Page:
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Terrell
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why is not always true that if ##\vert A\vert\leq\vert B\vert## then there exist an injection from ##A## to ##B##?
Terrell said:why is not always true that if ##\vert A\vert\leq\vert B\vert## then there exist an injection from ##A## to ##B##?
I think saying that me saying that it's not always true is too strong of a statement, but what really happened is I couldn't find any sources that mentions that it must be an if and only if statement. Thank you a lot! It has cause me a lot of unnecessary thinking lol!Math_QED said:Who told you that?
By definition ##|A| \leq |B|## iff there exists an injection ##A \to B##
Terrell said:I think saying that me saying that it's not always true is too strong of a statement, but what really happened is I couldn't find any sources that mentions that it must be an if and only if statement. Thank you a lot! It has cause me a lot of unnecessary thinking lol!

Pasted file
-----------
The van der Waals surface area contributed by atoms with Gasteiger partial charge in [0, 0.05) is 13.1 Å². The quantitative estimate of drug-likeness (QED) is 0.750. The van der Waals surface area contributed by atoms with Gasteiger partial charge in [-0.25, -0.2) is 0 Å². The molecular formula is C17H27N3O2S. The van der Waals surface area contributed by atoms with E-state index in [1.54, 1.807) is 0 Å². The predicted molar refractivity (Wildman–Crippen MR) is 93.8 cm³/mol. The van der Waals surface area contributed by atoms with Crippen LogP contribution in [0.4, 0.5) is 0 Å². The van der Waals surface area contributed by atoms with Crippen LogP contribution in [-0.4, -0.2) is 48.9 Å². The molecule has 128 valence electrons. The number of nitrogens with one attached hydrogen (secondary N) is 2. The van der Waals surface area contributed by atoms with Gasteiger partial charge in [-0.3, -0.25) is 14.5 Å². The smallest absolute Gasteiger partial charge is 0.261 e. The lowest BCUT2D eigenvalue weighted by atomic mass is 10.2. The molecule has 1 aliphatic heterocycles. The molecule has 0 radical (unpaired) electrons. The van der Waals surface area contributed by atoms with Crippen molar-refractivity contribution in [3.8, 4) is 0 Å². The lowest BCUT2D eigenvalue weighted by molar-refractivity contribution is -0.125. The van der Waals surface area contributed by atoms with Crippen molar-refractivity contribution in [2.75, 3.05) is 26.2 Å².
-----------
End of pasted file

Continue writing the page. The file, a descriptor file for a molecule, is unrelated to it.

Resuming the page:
Cardinality refers to the number of elements in a set. It is important in mathematics and computer science because it helps us understand the size and structure of a set, and can be used to compare and classify sets.
A one-to-one mapping, also known as a bijection, is a function where each element in the domain is paired with exactly one element in the range. An onto mapping, also known as a surjection, is a function where every element in the range has at least one corresponding element in the domain. In other words, a one-to-one mapping is a perfect pairing, while an onto mapping is a complete pairing.
If there exists a one-to-one correspondence between the elements of two sets, then they have the same cardinality. This means that each element in one set is paired with a unique element in the other set, and vice versa.
Yes, it is possible for a set to have a higher cardinality than its power set. For example, the set of real numbers has a higher cardinality than its power set, which is the set of all possible subsets of real numbers.
The Cantor-Bernstein-Schroder theorem states that if there exists a one-to-one mapping between two sets, then those sets have the same cardinality. This theorem helps us compare the sizes of sets and is often used in proofs involving cardinality.